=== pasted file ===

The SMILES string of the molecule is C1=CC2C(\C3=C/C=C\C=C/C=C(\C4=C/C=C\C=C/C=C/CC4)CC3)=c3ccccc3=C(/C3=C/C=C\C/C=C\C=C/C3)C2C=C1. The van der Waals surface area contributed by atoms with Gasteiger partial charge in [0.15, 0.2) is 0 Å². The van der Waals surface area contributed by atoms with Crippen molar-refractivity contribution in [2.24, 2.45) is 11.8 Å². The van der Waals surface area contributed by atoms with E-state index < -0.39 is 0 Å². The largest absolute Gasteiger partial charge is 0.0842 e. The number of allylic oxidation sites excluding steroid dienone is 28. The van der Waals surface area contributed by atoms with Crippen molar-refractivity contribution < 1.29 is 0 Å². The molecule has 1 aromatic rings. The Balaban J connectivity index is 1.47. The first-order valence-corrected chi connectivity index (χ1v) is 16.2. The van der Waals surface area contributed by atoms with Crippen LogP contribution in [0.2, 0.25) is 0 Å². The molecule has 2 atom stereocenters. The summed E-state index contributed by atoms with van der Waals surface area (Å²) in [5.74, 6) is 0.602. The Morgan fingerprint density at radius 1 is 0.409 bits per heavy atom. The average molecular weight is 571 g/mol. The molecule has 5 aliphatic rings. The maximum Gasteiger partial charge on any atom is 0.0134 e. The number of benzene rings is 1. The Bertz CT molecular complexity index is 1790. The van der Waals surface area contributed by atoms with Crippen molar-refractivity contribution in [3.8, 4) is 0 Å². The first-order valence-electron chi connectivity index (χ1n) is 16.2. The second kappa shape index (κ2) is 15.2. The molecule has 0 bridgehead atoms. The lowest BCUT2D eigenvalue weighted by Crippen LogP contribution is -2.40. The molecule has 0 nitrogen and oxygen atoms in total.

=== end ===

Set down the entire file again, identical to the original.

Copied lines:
The SMILES string of the molecule is C1=CC2C(\C3=C/C=C\C=C/C=C(\C4=C/C=C\C=C/C=C/CC4)CC3)=c3ccccc3=C(/C3=C/C=C\C/C=C\C=C/C3)C2C=C1. The van der Waals surface area contributed by atoms with Gasteiger partial charge in [0.15, 0.2) is 0 Å². The van der Waals surface area contributed by atoms with Crippen molar-refractivity contribution in [2.24, 2.45) is 11.8 Å². The van der Waals surface area contributed by atoms with E-state index < -0.39 is 0 Å². The largest absolute Gasteiger partial charge is 0.0842 e. The number of allylic oxidation sites excluding steroid dienone is 28. The van der Waals surface area contributed by atoms with Crippen molar-refractivity contribution < 1.29 is 0 Å². The molecule has 1 aromatic rings. The Balaban J connectivity index is 1.47. The first-order valence-corrected chi connectivity index (χ1v) is 16.2. The van der Waals surface area contributed by atoms with Crippen LogP contribution in [0.2, 0.25) is 0 Å². The molecule has 2 atom stereocenters. The summed E-state index contributed by atoms with van der Waals surface area (Å²) in [5.74, 6) is 0.602. The Morgan fingerprint density at radius 1 is 0.409 bits per heavy atom. The average molecular weight is 571 g/mol. The molecule has 5 aliphatic rings. The maximum Gasteiger partial charge on any atom is 0.0134 e. The number of benzene rings is 1. The Bertz CT molecular complexity index is 1790. The van der Waals surface area contributed by atoms with Crippen molar-refractivity contribution in [3.8, 4) is 0 Å². The first-order valence-electron chi connectivity index (χ1n) is 16.2. The second kappa shape index (κ2) is 15.2. The molecule has 0 bridgehead atoms. The lowest BCUT2D eigenvalue weighted by Crippen LogP contribution is -2.40. The molecule has 0 nitrogen and oxygen atoms in total.